Your routine hasn’t changed in twelve years. This length of time—twelve years—distresses you. Twelve years of riding the same train to work, hands crossed over the lap, swaying quietly like a monk without beer or belief, lights splaying eyelash shadows on the ashen walls of the passenger cars. Twelve years eating the same lunches. Sandwich on Monday. Korean on Tuesday. Indian on Wednesday (extra antacid on Wednesday). Ramen on Thursday. Pho on Friday. Hitting all the continents. Your only form of travel in twelve years. Screensavers of the Taj Mahal, of broad skies, of circuit boards from the nineties. Twelve years. Twelve years with the same boss, the one who vaguely cares about you, in that cold corporate way, as if he read about it in a book about twelve years ago. His hand on your upper back while he peers over your shoulder at an email. At a diagram you cobbled together. An encouraging (but not too encouraging) smile. Cursing when appropriate. You Millenials curse more than your predecessors, they say. Average focal reviews. Average cost-of-living increase. Twelve years of mediocrity.
Five minutes every hour reading punchy headlines on your second screen. Another fifteen in the afternoon watching YouTube video on the toilet. Hemorrhoids. Hemorrhoid creams. The healthiest positions (squatting) for bowel movements. Gym selfies by women in leggings with those vaguely sexy sheer strips at the calves. The latest blood thinning medicine. A taco made of chicken skins. Activists using words like emolument and rhetoric. You feel unspecific outrage, which is the best kind of outrage because you don’t actually have to do anything about it. You’ll never guess what Jennifer Lopez is up to. Twelve years and Jennifer Lopez is still around, a static reference point leaving you frozen like Sylvester Stallone in Demolition Man. Jennifer Lopez since your first sexual awakening before it went back to sleep. Stuck in your twenties, though you aren’t. Those days are long gone but nothing’s really happened in the interim so maybe they haven’t. Twelve years of not much happening other than that one trip to Panama but you don’t even yearn for it anymore. That’s when memories die: when yearning fades. Twelve years of nebulous observations about the nature of memories and brain function. Twelve years of self-importance.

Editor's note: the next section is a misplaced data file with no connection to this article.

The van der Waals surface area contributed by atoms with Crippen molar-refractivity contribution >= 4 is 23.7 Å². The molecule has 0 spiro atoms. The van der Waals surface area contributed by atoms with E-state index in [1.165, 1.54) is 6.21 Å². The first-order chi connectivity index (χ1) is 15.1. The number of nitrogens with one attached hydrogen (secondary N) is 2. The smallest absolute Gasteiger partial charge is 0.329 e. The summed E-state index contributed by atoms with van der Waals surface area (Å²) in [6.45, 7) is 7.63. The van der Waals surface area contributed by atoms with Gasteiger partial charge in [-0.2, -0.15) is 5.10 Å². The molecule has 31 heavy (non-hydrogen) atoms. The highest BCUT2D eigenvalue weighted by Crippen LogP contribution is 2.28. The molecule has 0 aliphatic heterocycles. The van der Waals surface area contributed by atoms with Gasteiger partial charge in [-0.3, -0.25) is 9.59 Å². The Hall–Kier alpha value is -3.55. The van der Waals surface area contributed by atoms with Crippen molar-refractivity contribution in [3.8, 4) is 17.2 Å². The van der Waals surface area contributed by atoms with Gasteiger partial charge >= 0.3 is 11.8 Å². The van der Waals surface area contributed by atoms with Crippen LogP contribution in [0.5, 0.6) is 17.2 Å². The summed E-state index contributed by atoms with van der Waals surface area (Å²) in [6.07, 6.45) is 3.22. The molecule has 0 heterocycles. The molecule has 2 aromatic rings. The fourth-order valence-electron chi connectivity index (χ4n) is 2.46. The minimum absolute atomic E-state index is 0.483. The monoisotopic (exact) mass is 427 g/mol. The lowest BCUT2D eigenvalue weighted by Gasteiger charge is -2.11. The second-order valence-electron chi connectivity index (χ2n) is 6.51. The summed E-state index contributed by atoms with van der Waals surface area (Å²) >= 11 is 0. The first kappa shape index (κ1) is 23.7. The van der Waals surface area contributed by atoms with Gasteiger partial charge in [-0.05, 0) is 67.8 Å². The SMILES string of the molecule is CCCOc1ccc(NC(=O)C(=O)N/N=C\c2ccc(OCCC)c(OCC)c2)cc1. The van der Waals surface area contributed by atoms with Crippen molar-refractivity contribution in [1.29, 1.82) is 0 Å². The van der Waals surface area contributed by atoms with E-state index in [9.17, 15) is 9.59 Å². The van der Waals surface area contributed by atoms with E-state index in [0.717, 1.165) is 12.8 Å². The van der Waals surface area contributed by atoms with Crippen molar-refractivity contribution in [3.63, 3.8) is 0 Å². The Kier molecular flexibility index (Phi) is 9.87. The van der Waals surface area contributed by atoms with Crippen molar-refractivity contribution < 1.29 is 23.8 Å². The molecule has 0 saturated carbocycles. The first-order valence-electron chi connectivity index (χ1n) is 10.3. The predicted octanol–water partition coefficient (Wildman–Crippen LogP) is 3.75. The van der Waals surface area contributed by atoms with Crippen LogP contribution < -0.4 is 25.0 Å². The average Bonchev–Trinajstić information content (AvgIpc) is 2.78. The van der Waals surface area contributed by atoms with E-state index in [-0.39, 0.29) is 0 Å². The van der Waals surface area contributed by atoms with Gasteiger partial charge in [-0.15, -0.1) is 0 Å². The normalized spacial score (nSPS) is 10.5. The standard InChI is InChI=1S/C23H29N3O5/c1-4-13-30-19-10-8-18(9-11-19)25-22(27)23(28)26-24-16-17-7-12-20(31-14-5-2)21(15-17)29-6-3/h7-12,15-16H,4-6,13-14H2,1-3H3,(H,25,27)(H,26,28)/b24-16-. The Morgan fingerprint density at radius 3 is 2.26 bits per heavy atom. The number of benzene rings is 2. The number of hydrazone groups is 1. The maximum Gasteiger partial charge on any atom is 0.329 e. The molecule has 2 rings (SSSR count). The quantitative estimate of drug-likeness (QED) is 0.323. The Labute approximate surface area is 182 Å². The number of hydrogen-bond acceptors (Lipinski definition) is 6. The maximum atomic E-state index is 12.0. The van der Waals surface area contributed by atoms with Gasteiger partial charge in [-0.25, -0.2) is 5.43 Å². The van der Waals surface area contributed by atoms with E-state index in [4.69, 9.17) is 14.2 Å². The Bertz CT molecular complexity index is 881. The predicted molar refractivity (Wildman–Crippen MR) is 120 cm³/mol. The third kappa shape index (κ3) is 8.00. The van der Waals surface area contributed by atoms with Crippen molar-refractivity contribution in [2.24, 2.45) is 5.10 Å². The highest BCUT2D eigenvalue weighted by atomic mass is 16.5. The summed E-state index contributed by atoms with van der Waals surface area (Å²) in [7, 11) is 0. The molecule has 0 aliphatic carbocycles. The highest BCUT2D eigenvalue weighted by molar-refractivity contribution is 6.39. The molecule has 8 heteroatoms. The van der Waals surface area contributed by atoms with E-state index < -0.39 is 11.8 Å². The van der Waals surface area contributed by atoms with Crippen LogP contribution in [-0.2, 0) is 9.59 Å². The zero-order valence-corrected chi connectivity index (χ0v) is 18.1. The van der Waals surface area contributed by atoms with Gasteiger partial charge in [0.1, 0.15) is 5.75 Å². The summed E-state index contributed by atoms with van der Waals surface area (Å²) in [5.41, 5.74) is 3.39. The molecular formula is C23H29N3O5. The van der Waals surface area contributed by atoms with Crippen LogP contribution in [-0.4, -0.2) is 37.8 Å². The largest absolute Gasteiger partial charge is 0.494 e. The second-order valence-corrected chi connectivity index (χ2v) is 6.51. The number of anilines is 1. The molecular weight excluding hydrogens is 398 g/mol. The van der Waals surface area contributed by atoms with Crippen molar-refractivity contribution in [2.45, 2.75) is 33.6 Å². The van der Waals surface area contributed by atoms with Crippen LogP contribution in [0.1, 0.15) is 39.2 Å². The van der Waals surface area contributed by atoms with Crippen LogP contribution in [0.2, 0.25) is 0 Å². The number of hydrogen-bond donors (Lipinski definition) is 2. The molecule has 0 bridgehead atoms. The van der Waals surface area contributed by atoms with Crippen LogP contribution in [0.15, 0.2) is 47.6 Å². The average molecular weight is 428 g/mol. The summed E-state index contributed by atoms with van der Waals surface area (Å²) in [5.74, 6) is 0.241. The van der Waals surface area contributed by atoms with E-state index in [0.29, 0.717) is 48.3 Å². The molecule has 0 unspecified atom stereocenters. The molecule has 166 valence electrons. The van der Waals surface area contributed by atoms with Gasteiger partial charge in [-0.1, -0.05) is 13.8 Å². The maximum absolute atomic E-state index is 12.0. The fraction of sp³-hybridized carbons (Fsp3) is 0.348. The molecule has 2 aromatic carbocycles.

Twelve years of watching men in regular-looking jackets step in front of the train after work. Seven men, in total. Seven men in twelve years stepping casually off the platform, as if they’d forgotten something on the tracks, as if they had an appointment between the rails. Each one normalizing the not being. Twelve years of the morbid turning mundane until not even brain matter blotting out the headlines of a train engine will evoke a reaction. At least you have good skin. They always say, Where are your laugh lines? Your worry lines? You have, like, no wrinkles. And you want to explain that this is because the last time you laughed or worried was some time back in the nineties. Twelve years without provocation. Twelve years of watching the painted yellow rubber that demarcates the lip of the platform, scuffling along, watching blind men step carefully along its edge.
Twelve years, three romances, if you can call them that. The first you met at a bookstore; you started talking about the book they were holding and later went and got coffee (which they paid for) and two beers (which you paid for). You mistook your feelings about the book, a novel in which a man walks along a road observing the swaying of trees, as affection for the person holding the book. The second you met on an online dating site. They asked you to choke them on a second date and you sidled out of their apartment, unable to look at your hands for weeks. The last was a coworker—they’d gotten too drunk and mistook you for someone else. Two kisses before your anise toothpaste corrected the mistake. Twelve years of people mistaking you for someone else. You have that face, they say. That kind of face. That projector screen face. Generous dollop of nose and ears, not much else. Causes face recognition software to crash sort of face. Stand before the mirror pulling nose hair in silence sort of face. Twelve years of pulling nose hairs and staring in silence.